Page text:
A theory: Our foreign policy community is confused within the context of “Afpak” because our traditional DC foreign policy mandarins never came to terms with the repercussions of fighting tyranny in one part of the globe by explicitly ignoring versions of it in another. I mean, in terms of what this does to your own institutions long-term, what it does to your military and State department bureaucracies, and to think tanks and a generation of South Asia analysts. In this, our attempts to nation-build in Afghanistan are highly laudable but unworkable (witness the recent furor over the allegations regarding Greg Mortenson’s “Three Cups of Tea” charity). Yes, yes, I know that sometimes you have to hold your nose and work with people you don’t want to for a greater good and that greater good is continuing some version of our counterterrorism or counterinsurgency work within the region. But you shouldn’t lie to yourself or lie to the people you are meant to serve. It’s time for Washington to face facts. There are no rogue elements. There is a state vision and a state plan to carry out that vision.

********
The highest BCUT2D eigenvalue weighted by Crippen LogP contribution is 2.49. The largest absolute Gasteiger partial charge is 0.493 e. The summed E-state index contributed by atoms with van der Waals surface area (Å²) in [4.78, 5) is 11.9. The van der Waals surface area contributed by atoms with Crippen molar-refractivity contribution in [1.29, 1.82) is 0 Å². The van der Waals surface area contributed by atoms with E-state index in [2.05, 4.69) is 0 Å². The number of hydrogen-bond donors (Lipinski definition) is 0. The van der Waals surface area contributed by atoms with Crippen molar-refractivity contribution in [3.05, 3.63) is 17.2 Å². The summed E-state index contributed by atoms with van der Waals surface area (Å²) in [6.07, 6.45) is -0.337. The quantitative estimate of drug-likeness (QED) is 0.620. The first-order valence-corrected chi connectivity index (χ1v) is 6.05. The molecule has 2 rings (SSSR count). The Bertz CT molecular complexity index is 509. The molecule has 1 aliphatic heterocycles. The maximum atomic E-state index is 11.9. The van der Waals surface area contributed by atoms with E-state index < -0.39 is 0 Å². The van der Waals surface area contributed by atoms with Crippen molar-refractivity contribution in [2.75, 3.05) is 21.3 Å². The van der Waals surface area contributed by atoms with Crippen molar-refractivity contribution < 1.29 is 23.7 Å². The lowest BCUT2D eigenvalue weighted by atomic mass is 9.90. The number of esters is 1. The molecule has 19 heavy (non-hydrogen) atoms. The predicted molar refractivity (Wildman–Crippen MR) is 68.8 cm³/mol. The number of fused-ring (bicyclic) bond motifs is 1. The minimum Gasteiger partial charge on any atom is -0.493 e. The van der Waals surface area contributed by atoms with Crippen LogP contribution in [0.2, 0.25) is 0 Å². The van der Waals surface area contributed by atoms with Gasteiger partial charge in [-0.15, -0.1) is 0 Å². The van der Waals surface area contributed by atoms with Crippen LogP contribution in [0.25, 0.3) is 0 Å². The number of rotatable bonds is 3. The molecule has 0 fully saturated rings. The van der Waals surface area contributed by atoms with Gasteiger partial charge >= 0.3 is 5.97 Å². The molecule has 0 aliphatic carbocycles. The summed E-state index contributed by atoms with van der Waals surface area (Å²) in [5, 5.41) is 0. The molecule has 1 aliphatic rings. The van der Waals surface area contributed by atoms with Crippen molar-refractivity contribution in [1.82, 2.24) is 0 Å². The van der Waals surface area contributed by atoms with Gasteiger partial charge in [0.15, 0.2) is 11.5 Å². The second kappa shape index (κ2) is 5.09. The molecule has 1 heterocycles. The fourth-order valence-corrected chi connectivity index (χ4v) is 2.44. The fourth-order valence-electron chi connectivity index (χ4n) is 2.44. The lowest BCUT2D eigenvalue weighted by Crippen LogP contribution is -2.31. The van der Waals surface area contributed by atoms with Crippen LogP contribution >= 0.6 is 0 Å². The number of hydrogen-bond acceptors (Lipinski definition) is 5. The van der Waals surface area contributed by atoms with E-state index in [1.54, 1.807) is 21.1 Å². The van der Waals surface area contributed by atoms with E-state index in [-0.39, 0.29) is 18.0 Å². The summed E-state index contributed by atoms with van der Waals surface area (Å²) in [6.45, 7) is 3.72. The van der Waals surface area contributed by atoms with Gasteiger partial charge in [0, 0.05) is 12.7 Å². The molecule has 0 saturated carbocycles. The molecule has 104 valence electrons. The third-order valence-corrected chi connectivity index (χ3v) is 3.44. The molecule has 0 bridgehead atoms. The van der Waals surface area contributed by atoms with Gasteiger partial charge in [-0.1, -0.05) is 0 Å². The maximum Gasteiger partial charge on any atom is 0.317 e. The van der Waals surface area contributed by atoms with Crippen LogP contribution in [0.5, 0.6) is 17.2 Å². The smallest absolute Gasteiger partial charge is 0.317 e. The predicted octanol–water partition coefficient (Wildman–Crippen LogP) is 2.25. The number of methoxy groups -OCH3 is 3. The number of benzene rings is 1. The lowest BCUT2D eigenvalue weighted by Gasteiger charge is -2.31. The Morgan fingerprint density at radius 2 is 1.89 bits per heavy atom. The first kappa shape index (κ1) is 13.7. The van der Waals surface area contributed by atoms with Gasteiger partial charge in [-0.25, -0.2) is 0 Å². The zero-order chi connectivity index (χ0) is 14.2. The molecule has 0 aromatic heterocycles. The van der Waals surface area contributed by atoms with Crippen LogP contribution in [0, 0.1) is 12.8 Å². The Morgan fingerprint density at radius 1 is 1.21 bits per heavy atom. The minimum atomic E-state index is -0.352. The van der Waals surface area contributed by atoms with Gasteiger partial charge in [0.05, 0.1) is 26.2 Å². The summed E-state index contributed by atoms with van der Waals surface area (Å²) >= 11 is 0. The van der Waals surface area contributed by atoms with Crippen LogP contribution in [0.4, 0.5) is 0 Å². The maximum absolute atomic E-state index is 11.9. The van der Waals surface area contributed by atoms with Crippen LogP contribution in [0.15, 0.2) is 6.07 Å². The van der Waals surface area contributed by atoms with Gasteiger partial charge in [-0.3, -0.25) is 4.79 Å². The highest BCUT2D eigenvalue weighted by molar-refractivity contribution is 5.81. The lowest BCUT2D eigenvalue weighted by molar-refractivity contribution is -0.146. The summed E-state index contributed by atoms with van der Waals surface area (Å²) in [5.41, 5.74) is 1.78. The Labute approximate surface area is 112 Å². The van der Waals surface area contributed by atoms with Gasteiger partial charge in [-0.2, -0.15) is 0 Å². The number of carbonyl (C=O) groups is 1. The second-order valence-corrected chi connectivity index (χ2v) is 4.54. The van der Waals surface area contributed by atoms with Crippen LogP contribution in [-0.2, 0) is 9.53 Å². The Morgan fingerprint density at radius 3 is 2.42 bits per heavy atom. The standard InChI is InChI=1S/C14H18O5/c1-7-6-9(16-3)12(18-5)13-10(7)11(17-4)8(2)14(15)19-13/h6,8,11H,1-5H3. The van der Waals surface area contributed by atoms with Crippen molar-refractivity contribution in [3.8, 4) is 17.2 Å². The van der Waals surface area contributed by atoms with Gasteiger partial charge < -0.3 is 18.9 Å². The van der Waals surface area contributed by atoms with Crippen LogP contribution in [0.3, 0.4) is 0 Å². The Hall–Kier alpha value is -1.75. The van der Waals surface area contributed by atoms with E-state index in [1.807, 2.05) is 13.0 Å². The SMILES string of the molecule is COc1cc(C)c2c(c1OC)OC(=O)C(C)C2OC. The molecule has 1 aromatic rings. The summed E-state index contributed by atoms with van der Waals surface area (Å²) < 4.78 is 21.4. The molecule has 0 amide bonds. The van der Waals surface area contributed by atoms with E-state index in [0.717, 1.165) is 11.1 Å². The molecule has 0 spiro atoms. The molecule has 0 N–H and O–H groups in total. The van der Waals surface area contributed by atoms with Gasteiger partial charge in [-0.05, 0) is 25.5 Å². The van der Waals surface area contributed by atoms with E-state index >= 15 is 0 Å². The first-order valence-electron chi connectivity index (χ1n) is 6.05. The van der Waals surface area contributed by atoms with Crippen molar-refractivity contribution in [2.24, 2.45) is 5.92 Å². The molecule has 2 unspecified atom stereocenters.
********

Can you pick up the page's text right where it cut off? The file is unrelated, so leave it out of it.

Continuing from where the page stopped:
To those who say, “well, we never really supported the civil sector in Pakistan in the past”: How do you do that effectively when the military colonizes the economy? When it owns large tracts of land and businesses? Once again, aid is fungible and the State department and its Western development theories (building civilian governmental capacities; in other words, social engineering abroad) has a rocky track record, at best. So now what?

What say you?

7 thoughts on “What should our “Afpak” policy be and how should we think about Afghanistan….”

  1. 1. The elimination of ObL makes it clear that we have grasped the wrong end of the stick in this theater. The problem is Pakistan. And, I am not sure we want to try to solve it. Pakistan is a mess, a failed state, with an ignorant and vicious population.

    2. OTOH, Pakistan has nuclear weapons. Most likely, only because the Chinese gave the nukes to the Pakis.

    3. In the 19th century we solved a problem like Afghanistan, in our own western states, by putting the Indians on reservations and civilizing them. We no longer have the cultural confidence for such an undertaking.

    4. India has a real reason to be concerned about Pakistan.